Despite being near the border with Mexico and across the river from Ciudad Juarez (one of the most violent cities in the western hemisphere), El Paso is a very safe city with low crime. This may be caused by the high immigrant population in the city and the generally immigrant-welcoming environment. El Paso has been in the top three large cities (500,000+ population) with the lowest crime rates since 1997, and took the #1 spot for 2010-2013.
For years, city officials and officials in the El Paso County government have been discussing a possible consolidation of EPPD with the El Paso County Sheriff's Office to reduce costs and improve law enforcement capability in the area. Proponents of this change include current sheriff Richard Wiles, city manager Joyce Wilson and others. Possible methods of consolidation include a Las Vegas style merger with the sheriff in charge of all aspects of policing or a split consolidation with the sheriff in charge of some things and a police chief in charge of others. All El Paso County sheriffs since 1985 have been former EPPD officers, including current Sheriff Wiles, who was formerly EPPD's chief.
Obstacles to consolidation include questions of who would control the metropolitan agency, training levels and the complexity of combining the departments.
As of late 2013, the process of consolidation has not gone forward beyond talks.
Around 2008, forward e-mails titled "El Paso Police Pinata" or "One cop, three bad guys" were in circulation. The e-mails included graphic and bloody pictures of three men who were apparently shot by a police officer who was standing over them with his firearm. The e-mail claimed that the men came from Ciudad Juarez and attempted to rob an off-duty El Paso Police officer, who killed them all in retaliation. One image is captioned "Do you realize how much the US taxpayer saved by not having to prosecute these worthless thugs?". Internet forum users and bloggers determined that the incident in question likely occurred in Brazil years earlier and certainly didn't occur in El Paso.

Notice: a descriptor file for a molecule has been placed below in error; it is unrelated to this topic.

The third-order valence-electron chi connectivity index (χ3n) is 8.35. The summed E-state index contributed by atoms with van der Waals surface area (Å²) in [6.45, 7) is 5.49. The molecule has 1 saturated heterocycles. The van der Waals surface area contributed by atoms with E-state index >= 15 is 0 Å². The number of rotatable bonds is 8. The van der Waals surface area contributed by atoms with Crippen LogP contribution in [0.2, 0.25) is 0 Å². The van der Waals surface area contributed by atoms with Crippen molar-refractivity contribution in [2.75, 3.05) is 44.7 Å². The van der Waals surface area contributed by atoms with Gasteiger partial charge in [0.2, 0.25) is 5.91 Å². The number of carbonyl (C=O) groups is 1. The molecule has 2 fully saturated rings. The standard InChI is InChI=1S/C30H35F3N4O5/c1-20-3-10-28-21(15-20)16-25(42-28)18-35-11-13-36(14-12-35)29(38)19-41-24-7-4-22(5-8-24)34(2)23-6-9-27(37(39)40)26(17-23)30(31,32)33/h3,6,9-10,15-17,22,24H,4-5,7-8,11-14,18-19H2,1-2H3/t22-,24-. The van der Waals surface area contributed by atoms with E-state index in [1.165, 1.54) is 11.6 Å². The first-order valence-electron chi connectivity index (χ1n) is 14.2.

In 2012, F/X Networks filmed portions of their new show, The Bridge, in El Paso. For one scene, Sheriff Richard Wiles was dressed as an El Paso patrol officer guarding a crime scene. Sheriff Wiles (a former EPPD chief) helped the show's creators with their research so they could more accurately portray law enforcement in Juarez and El Paso.
*Regional Operations (Patrol)Criminal Investigations
Special Traffic Investigations
DWI Task Force
*Internal AffairsSpecial Investigations Group
Central Regional Command
Pebble Hills Regional Command
Mission Valley Regional Command
Northeast Regional Command
Westside Regional Command
Since 1883, 29 municipal officers have died in the line of duty.Captain Houston is not listed on the official department website, but is listed on the Officer Down Memorial Page.
In June 2009, Sergeant Miguel Lucero began an inappropriate relationship with a female student at a Riverside High School where he was assigned. He later pleaded guilty to “Improper Relationship Between and Educator and Student.” He was sentenced to 400 hours of community service and a fine.
In 2012, seventeen officers were indicted on charges of faking records to gain overtime pay. In October of that year, one officer named Scott McFarland pleaded guilty to 35 counts. He was fined and ordered to undergo drug and alcohol testing.